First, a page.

Karen Gregerson

If you follow economic news, you’ve seen plenty of debates about whether the United States is slipping into a recession. Bankers generally steer clear of media hype and talking heads. Instead, we study economic factors to detect worrisome trends.

While we’re not convinced a recession is imminent and inevitable, we do see some indicators that have captured our attention. For example, the traditional (but not official) sign of an impending recession is two consecutive quarterly drops in the nation’s Gross Domestic Product (GDP). We saw a 1.4 percent reduction in first-quarter numbers. As I write this, the Department of Commerce just announced a 0.9 percent decline for the second quarter.

In early July, the spread between the 10-year Treasury Bond rate and the two-year rate fell into negative territory. Historically, such drops tend to occur six months to two years before recessions begin. This indicator isn’t foolproof, but it has happened before every recession between 1955 and 2018, so we’re watching closely.

Indiana is a manufacturing state, so we also look at trends related to production, like the Purchasing Managers Index and estimates of RV production (which analysts believe will experience an 8.4 decline over the next year).

Those are some of the many statistics we track as we make our own business decisions. (If you find such information fascinating, I’d recommend a visit to my favorite economic data source, the St. Louis Fed’s FRED site, https://fred.stlouisfed.org/)

Like all those economic experts who keep popping up on TV, I’m not willing to make a definitive call about the prospects for a recession. But savvy business owners and mangers know it’s important to prepare for all types of economic cycles. As a company decision-maker, it pays to ask yourself and your management team some tough questions. For example, what will you do if loan interest rates unexpectedly jump by two or three percent? If Indiana’s manufacturing output were to fall by 10 percent, how might that affect your company? Consider how different scenarios might affect you, your customers, your suppliers, and the market as a whole.

Too many business leaders react to negative forecasts by freezing in fear. Your strategic plan may have called for a significant investment in production equipment this year, but the thought of a statewide downturn coupled with higher capital costs may have you thinking about a delay. Perhaps you were planning to increase your headcount by 50 people this year, and now you’re wondering whether that’s prudent.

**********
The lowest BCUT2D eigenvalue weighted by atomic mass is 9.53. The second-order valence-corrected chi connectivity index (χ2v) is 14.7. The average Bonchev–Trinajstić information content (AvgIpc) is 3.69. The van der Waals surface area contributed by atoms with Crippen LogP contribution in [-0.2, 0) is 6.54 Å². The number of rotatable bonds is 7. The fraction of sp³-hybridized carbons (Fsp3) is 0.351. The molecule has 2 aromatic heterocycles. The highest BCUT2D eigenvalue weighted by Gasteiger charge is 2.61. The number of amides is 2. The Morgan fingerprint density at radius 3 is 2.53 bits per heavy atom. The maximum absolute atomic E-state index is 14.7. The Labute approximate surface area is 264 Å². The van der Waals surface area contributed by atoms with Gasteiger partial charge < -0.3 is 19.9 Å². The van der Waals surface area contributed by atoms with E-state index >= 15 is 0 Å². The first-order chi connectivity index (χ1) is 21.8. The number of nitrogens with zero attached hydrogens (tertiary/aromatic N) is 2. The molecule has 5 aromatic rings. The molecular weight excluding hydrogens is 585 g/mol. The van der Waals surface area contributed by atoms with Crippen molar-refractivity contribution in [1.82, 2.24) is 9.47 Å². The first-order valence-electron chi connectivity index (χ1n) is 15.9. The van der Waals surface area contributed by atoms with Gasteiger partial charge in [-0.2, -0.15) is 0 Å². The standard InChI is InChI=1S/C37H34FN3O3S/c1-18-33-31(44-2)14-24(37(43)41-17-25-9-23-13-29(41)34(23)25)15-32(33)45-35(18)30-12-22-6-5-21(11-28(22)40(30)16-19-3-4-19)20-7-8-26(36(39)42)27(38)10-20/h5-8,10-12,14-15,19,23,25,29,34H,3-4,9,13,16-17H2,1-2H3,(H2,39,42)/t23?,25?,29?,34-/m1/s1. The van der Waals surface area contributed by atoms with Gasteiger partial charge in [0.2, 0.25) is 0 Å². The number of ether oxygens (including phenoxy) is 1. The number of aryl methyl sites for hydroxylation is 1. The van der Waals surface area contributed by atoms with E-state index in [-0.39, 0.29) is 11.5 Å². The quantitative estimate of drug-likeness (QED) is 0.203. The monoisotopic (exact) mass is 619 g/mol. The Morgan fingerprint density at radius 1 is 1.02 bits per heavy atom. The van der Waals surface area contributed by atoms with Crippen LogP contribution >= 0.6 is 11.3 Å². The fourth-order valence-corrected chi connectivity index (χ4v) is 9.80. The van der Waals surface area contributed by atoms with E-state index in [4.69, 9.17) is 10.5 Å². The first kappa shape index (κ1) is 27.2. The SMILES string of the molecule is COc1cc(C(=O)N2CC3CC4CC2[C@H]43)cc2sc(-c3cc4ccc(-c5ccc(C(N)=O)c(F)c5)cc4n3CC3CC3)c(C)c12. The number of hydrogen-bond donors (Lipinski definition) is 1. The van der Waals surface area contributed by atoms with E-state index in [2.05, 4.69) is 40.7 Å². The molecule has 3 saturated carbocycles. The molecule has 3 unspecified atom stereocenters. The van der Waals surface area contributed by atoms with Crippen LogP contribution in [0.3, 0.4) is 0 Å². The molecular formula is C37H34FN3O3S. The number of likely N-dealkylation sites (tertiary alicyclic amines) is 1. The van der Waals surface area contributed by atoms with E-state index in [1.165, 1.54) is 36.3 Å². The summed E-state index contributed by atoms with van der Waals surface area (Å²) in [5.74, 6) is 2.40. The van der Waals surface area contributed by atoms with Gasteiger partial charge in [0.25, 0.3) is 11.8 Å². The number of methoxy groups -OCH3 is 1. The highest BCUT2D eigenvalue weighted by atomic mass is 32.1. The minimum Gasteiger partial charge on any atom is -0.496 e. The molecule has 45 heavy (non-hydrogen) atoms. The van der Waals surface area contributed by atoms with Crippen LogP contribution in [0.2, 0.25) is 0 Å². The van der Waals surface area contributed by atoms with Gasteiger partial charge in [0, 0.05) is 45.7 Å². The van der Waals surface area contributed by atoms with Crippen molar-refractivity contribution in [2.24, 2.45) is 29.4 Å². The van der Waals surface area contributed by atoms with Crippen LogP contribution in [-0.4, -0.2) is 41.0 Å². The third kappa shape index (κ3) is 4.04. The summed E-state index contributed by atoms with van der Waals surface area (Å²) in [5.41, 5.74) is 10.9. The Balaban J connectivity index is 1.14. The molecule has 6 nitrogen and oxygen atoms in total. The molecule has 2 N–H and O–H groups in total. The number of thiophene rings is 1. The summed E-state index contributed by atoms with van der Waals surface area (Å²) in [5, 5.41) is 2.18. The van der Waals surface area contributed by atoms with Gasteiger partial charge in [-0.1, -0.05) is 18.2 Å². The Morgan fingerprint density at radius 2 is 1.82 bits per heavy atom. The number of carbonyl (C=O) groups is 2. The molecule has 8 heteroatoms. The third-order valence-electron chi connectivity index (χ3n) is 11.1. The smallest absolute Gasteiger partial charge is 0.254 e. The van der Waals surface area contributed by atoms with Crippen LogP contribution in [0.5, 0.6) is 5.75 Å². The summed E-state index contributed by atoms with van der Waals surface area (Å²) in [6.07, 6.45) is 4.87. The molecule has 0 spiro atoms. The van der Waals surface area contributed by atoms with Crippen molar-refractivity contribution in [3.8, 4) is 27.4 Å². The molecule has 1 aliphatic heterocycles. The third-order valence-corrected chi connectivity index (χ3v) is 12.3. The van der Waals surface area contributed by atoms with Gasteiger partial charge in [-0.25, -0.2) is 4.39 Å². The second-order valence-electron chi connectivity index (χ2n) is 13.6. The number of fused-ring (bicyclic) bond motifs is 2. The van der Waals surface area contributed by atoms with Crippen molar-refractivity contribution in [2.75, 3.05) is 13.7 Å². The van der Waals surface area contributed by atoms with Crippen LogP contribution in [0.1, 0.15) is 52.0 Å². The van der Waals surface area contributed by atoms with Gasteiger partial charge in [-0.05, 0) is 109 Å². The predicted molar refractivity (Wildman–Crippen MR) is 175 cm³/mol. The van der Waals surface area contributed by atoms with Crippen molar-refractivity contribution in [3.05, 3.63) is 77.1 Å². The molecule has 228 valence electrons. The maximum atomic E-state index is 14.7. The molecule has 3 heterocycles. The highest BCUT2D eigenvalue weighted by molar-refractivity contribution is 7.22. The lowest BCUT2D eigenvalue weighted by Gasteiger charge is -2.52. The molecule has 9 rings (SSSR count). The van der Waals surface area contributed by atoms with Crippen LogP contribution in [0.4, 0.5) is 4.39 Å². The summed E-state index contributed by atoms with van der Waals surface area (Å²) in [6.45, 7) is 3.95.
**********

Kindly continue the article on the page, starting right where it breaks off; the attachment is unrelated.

Bankers are accustomed to the ebb and flow of economic cycles, and commercial loan requests often reflect how confident business leaders are feeling. When the economy is on the upswing, we see more applications for loans … especially while interest rates have remained near historic lows. But let the national media start tossing the “r” word around, and we see retrenching.

That’s human nature, but it’s usually not a good business move. When companies give in to rumor and panic at the macro level without considering how changes will affect them at a micro level, they may miss out on great opportunities. If you can stay the course and stick to your strategy while your competitors are panicking, you’ll be better positioned to remain strong during a recession and recover more quickly when the eventual upturn begins … and begin it will.

Yes, investing in your business in the face of economic volatility carries a certain degree of risk, and it may even be more risk than your normal comfort level will allow. However, if that investment is a component of a sound strategic plan, it’s probably still a good idea to proceed. After all, you can’t predict exactly what economic conditions may be in place by the time your transaction is complete.

Does that mean you shouldn’t adjust your plan in light of changes in economic conditions or the marketplace? Not at all. If you were planning to drive to California and encountered a brief detour in Colorado, you probably wouldn’t give up on your plans and head home. Instead, you’d adjust your route and schedule to accommodate the unexpected change.

None of us has the power to eliminate uncertainty, but we can all take steps to manage in the face of uncertainty and even mitigate many of the potentially negative effects. That’s why it’s always a good idea to turn to experts you trust when developing plans. Your attorney, your CPA, and yes, even a loan officer can recommend strategies to keep factors you cannot control from derailing your efforts.

It’s smart to pay attention to economic factors, but don’t fall prey to fears based on media hype and self-styled experts. Having a sound plan and listening to experts you trust is a far more prudent approach.

Karen Gregerson is President & CEO of The Farmers Bank, a locally owned and operating bank with 11 banking offices in Central Indiana.

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